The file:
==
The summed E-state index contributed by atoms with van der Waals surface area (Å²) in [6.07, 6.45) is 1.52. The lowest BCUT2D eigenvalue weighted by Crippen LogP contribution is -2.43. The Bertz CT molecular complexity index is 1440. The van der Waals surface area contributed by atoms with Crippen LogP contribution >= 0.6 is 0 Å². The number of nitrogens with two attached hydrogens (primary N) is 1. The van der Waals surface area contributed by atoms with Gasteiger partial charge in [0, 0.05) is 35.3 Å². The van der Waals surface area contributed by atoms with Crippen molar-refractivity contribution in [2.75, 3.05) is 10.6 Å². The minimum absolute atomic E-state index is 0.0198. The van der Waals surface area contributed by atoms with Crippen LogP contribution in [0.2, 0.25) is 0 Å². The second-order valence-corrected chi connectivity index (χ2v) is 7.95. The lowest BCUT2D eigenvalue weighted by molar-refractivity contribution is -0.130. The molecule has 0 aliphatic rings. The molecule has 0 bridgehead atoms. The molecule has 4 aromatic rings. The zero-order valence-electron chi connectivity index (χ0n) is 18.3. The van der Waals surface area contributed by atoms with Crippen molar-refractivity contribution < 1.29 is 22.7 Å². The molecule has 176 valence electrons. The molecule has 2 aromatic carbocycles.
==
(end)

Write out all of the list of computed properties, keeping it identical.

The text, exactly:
The summed E-state index contributed by atoms with van der Waals surface area (Å²) in [6.07, 6.45) is 1.52. The lowest BCUT2D eigenvalue weighted by Crippen LogP contribution is -2.43. The Bertz CT molecular complexity index is 1440. The van der Waals surface area contributed by atoms with Crippen LogP contribution >= 0.6 is 0 Å². The number of nitrogens with two attached hydrogens (primary N) is 1. The van der Waals surface area contributed by atoms with Gasteiger partial charge in [0, 0.05) is 35.3 Å². The van der Waals surface area contributed by atoms with Crippen molar-refractivity contribution in [2.75, 3.05) is 10.6 Å². The minimum absolute atomic E-state index is 0.0198. The van der Waals surface area contributed by atoms with Crippen LogP contribution in [0.2, 0.25) is 0 Å². The second-order valence-corrected chi connectivity index (χ2v) is 7.95. The lowest BCUT2D eigenvalue weighted by molar-refractivity contribution is -0.130. The molecule has 0 aliphatic rings. The molecule has 0 bridgehead atoms. The molecule has 4 aromatic rings. The zero-order valence-electron chi connectivity index (χ0n) is 18.3. The van der Waals surface area contributed by atoms with Crippen molar-refractivity contribution < 1.29 is 22.7 Å². The molecule has 176 valence electrons. The molecule has 2 aromatic carbocycles.